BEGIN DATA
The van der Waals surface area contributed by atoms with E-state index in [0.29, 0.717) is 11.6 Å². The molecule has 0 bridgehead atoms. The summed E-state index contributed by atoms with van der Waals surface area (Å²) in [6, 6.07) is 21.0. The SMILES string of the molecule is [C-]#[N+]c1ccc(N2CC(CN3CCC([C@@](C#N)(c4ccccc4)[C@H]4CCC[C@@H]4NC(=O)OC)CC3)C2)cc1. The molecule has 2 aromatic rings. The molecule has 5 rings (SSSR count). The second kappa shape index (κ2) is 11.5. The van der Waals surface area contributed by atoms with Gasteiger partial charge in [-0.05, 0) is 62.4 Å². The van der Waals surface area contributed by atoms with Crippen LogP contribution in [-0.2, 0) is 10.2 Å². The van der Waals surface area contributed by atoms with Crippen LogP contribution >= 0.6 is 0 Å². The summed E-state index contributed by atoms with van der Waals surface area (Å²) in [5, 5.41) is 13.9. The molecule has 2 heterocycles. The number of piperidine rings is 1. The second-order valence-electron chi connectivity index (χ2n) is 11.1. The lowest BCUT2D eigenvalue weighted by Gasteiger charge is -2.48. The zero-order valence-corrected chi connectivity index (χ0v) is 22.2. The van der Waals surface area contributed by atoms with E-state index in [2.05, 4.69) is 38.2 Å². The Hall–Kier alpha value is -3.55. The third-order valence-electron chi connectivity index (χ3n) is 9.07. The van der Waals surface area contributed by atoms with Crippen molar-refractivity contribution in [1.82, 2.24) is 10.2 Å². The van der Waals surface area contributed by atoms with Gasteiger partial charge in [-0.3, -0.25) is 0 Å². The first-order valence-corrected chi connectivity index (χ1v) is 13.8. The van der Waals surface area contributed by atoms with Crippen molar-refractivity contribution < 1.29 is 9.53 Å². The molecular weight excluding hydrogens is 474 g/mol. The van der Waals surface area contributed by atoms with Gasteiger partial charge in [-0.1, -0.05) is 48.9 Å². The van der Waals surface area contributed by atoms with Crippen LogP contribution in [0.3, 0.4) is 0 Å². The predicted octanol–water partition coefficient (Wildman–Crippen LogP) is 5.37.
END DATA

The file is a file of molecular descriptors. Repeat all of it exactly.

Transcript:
The van der Waals surface area contributed by atoms with E-state index in [0.29, 0.717) is 11.6 Å². The molecule has 0 bridgehead atoms. The summed E-state index contributed by atoms with van der Waals surface area (Å²) in [6, 6.07) is 21.0. The SMILES string of the molecule is [C-]#[N+]c1ccc(N2CC(CN3CCC([C@@](C#N)(c4ccccc4)[C@H]4CCC[C@@H]4NC(=O)OC)CC3)C2)cc1. The molecule has 2 aromatic rings. The molecule has 5 rings (SSSR count). The second kappa shape index (κ2) is 11.5. The van der Waals surface area contributed by atoms with Gasteiger partial charge in [-0.05, 0) is 62.4 Å². The van der Waals surface area contributed by atoms with Crippen LogP contribution in [-0.2, 0) is 10.2 Å². The van der Waals surface area contributed by atoms with Crippen LogP contribution >= 0.6 is 0 Å². The summed E-state index contributed by atoms with van der Waals surface area (Å²) in [5, 5.41) is 13.9. The molecule has 2 heterocycles. The number of piperidine rings is 1. The second-order valence-electron chi connectivity index (χ2n) is 11.1. The lowest BCUT2D eigenvalue weighted by Gasteiger charge is -2.48. The zero-order valence-corrected chi connectivity index (χ0v) is 22.2. The van der Waals surface area contributed by atoms with E-state index in [2.05, 4.69) is 38.2 Å². The Hall–Kier alpha value is -3.55. The third-order valence-electron chi connectivity index (χ3n) is 9.07. The van der Waals surface area contributed by atoms with Crippen molar-refractivity contribution in [1.82, 2.24) is 10.2 Å². The van der Waals surface area contributed by atoms with Gasteiger partial charge in [-0.3, -0.25) is 0 Å². The first-order valence-corrected chi connectivity index (χ1v) is 13.8. The van der Waals surface area contributed by atoms with Crippen molar-refractivity contribution < 1.29 is 9.53 Å². The molecular weight excluding hydrogens is 474 g/mol. The van der Waals surface area contributed by atoms with Gasteiger partial charge in [-0.1, -0.05) is 48.9 Å². The van der Waals surface area contributed by atoms with Crippen LogP contribution in [0.3, 0.4) is 0 Å². The predicted octanol–water partition coefficient (Wildman–Crippen LogP) is 5.37.